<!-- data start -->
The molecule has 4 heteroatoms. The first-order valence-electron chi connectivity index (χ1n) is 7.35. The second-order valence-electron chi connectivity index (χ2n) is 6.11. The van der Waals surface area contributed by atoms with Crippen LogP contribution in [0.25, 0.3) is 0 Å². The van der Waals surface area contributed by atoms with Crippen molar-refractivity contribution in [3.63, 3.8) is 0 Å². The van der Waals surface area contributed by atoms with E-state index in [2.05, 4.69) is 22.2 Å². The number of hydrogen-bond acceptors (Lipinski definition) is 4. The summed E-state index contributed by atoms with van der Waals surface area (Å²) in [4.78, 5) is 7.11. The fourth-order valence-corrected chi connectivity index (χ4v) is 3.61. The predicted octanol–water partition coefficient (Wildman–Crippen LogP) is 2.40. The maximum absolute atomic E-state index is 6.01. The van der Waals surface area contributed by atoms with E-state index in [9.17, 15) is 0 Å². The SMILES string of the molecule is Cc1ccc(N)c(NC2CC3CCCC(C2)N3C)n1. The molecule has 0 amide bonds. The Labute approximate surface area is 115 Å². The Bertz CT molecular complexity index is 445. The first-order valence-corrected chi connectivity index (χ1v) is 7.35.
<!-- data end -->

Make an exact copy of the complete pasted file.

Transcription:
The molecule has 4 heteroatoms. The first-order valence-electron chi connectivity index (χ1n) is 7.35. The second-order valence-electron chi connectivity index (χ2n) is 6.11. The van der Waals surface area contributed by atoms with Crippen LogP contribution in [0.25, 0.3) is 0 Å². The van der Waals surface area contributed by atoms with Crippen molar-refractivity contribution in [3.63, 3.8) is 0 Å². The van der Waals surface area contributed by atoms with E-state index in [2.05, 4.69) is 22.2 Å². The number of hydrogen-bond acceptors (Lipinski definition) is 4. The summed E-state index contributed by atoms with van der Waals surface area (Å²) in [4.78, 5) is 7.11. The fourth-order valence-corrected chi connectivity index (χ4v) is 3.61. The predicted octanol–water partition coefficient (Wildman–Crippen LogP) is 2.40. The maximum absolute atomic E-state index is 6.01. The van der Waals surface area contributed by atoms with E-state index in [9.17, 15) is 0 Å². The SMILES string of the molecule is Cc1ccc(N)c(NC2CC3CCCC(C2)N3C)n1. The molecule has 0 amide bonds. The Labute approximate surface area is 115 Å². The Bertz CT molecular complexity index is 445. The first-order valence-corrected chi connectivity index (χ1v) is 7.35.